Kelli M. Robertson

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Although it has been known for many years that estrogen administration has deleterious effects on male fertility, data from transgenic mice deficient in estrogen receptors or aromatase point to an essential physiological role for estrogen in male fertility. This review summarizes the current knowledge on the localization of estrogen receptors and aromatase(More)
It is well established that spermatogenesis is controlled by gonadotrophins and testosterone. However, a role for estrogens in male reproduction recently was suggested in adult mice deficient in estrogen receptor alpha. These mice became infertile primarily because of an interruption of fluid reabsorption by the efferent ductules of the epididymis, thus(More)
The aromatase-knockout (ArKO) mouse provides a useful model to examine the role that estrogens play in development and homeostasis in mammals. Lacking a functional Cyp19 gene, which encodes aromatase, the ArKO mouse cannot synthesize endogenous estrogens. We examined the adipose depots of male and female ArKO mice, observing that these animals progressively(More)
Previous studies employing the male aromatase knockout (ArKO) mouse have indicated that local expression of estrogens appears to be important for the progression of spermatogenesis. In the absence of estrogen biosynthesis round spermatids are observed to undergo apoptosis and thus fail to differentiate into mature, elongated spermatids. This lesion appears(More)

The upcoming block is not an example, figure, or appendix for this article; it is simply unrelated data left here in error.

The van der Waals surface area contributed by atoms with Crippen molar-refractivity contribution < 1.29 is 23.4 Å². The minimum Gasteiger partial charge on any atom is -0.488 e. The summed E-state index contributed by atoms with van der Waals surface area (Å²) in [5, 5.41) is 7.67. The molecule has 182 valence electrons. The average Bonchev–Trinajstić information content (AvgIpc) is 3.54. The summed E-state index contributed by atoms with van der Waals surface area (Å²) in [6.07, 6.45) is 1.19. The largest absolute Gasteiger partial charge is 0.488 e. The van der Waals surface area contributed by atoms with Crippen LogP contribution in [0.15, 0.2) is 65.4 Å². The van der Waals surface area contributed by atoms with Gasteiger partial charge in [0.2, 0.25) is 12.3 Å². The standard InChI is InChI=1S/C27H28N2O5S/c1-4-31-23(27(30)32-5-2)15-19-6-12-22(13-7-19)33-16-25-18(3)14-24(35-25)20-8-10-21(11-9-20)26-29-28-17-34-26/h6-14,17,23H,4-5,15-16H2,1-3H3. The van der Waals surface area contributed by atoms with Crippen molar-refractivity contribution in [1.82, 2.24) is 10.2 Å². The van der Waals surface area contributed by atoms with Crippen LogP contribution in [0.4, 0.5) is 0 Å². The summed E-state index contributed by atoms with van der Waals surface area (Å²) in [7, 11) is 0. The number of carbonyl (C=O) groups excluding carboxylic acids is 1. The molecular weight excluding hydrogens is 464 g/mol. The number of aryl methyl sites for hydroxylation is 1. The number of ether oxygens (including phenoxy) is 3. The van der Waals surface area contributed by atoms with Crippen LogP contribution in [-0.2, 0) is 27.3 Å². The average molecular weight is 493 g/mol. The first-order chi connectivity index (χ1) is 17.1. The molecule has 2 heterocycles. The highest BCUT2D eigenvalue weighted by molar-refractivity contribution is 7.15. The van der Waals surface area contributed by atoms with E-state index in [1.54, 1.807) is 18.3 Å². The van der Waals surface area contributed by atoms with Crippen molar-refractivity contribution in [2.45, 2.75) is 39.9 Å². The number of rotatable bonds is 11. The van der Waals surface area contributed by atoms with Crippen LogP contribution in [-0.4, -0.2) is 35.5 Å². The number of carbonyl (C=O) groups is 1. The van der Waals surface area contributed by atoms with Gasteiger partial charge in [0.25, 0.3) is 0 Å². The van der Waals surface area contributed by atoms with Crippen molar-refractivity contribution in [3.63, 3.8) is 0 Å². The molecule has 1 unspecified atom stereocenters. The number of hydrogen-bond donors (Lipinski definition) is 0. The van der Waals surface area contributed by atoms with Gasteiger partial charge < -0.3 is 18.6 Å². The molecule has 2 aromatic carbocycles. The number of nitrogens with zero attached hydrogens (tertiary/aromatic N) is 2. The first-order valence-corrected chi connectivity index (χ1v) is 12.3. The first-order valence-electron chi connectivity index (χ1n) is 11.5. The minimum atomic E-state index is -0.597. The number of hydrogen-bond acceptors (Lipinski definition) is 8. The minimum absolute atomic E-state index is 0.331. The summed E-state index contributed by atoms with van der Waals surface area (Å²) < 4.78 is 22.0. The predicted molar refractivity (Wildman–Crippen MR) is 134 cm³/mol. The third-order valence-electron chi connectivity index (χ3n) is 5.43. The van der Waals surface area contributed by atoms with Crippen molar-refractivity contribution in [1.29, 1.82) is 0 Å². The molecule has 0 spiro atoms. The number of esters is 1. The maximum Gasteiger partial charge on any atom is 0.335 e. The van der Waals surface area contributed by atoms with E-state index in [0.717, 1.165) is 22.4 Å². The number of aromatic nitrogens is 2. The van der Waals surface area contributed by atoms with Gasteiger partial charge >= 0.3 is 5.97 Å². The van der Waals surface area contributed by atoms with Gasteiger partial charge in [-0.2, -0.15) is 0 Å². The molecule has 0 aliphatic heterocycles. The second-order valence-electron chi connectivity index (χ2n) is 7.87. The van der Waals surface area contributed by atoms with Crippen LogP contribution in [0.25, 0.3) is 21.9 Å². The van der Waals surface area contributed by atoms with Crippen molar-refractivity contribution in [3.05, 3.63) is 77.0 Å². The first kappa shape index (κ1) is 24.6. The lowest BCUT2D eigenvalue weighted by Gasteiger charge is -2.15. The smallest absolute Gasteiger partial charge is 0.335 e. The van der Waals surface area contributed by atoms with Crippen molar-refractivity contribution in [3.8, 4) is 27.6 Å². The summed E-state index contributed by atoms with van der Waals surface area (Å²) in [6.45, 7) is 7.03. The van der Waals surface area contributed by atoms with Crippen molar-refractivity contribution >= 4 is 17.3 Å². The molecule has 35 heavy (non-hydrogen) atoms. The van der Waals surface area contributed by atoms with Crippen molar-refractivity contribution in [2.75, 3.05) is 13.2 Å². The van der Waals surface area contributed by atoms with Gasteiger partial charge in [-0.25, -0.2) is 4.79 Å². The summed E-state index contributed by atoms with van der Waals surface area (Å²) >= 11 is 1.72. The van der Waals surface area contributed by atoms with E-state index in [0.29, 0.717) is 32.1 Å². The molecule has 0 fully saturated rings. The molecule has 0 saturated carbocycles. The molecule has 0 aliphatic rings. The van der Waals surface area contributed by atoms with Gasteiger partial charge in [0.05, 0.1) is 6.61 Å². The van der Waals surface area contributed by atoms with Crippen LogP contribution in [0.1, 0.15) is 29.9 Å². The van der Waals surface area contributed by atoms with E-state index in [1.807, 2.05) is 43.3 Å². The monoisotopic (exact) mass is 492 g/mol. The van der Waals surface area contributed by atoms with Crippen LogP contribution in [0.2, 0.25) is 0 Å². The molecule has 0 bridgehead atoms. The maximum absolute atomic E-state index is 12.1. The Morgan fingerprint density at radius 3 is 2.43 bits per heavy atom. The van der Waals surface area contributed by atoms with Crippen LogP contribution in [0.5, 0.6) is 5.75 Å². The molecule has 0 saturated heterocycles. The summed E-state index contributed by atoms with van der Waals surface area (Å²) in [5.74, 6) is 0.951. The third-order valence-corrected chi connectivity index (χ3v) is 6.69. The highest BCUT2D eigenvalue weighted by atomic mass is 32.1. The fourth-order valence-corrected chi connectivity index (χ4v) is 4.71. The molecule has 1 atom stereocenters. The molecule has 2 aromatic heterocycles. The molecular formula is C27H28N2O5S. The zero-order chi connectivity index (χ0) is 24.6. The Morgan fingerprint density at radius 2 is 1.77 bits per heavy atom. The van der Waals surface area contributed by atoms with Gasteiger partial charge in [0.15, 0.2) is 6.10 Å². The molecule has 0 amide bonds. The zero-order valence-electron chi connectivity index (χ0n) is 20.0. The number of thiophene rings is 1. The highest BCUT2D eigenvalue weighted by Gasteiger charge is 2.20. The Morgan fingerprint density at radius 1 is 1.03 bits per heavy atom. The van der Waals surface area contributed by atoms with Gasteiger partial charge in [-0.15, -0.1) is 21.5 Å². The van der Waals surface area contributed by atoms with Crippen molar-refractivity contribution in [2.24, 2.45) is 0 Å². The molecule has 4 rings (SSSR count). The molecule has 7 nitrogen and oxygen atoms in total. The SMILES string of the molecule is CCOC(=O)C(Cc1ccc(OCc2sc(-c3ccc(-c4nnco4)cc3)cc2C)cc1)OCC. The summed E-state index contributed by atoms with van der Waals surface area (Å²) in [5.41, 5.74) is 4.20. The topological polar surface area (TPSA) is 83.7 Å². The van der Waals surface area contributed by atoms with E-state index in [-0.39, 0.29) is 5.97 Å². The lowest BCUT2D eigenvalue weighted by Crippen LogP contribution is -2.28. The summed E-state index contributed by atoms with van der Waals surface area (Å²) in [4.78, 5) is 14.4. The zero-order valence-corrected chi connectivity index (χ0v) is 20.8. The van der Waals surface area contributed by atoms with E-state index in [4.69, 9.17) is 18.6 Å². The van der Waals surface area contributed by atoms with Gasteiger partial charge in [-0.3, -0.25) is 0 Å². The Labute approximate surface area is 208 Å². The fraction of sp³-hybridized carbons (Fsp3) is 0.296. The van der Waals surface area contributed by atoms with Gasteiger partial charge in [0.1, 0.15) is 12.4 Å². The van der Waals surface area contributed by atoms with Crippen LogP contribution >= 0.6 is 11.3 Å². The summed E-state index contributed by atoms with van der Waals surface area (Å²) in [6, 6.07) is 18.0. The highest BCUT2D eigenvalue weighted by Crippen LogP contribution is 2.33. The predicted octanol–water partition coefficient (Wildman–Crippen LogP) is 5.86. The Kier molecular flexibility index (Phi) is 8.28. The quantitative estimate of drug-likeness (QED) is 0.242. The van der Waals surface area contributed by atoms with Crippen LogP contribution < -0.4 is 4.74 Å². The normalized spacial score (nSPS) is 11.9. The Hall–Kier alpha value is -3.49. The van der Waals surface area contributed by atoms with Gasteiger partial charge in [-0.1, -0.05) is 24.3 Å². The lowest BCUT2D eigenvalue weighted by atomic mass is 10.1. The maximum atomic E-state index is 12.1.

It is now apparent that in men and in postmenopausal women, estrogens have important physiological and pathophysiological roles. However, importantly, these actions are at a local level, namely paracrine, autocrine, and even 'intracrine' rather than endocrine in the classical sense. Thus for example local estrogen biosynthesis in the bones of men plays a(More)
Natural (human) and experimental (mouse) models of estrogen insufficiency have revealed hitherto unexpected roles for estrogens in both males and females. In postmenopausal women, and in men, estrogen no longer has a major role as a circulating hormone, but rather it functions locally as a paracrine or even 'intracrine' factor in tissue sites where it is(More)
Aromatase, the enzyme responsible for the conversion of androgens to estrogens, is present in the mouse gonads, brain, adipose tissue and bone. Depletion of endogenous estrogens in the aromatase deficient mouse (ArKO) caused by the targeted disruption of the Cyp19 gene resulted in an impairment of sexual behaviour and an age-dependent disruption of(More)
Aromatase is the enzyme which catalyses the conversion of C19 steroids into C18 estrogens. We have generated a mouse model wherein the Cyp19 gene, which encodes aromatase, has been disrupted, and hence, the aromatase knockout (ArKO) mouse cannot synthesise endogenous estrogens. We examined the consequences of estrogen deficiency on accumulation of adipose(More)
The goal of this study was to investigate the activity of the selective MEK1/2 inhibitor TAK-733 in both melanoma cell lines and patient-derived melanoma xenograft models. In vitro cell proliferation assays using the sulforhodamine B assay were conducted to determine TAK-733 potency and melanoma responsiveness. In vivo murine modeling with eleven(More)
Aurora A kinase and MEK inhibitors induce different, and potentially complementary, effects on the cell cycle of malignant cells, suggesting a rational basis for utilizing these agents in combination. In this work, the combination of an Aurora A kinase and MEK inhibitor was evaluated in pre-clinical colorectal cancer models, with a focus on identifying a(More)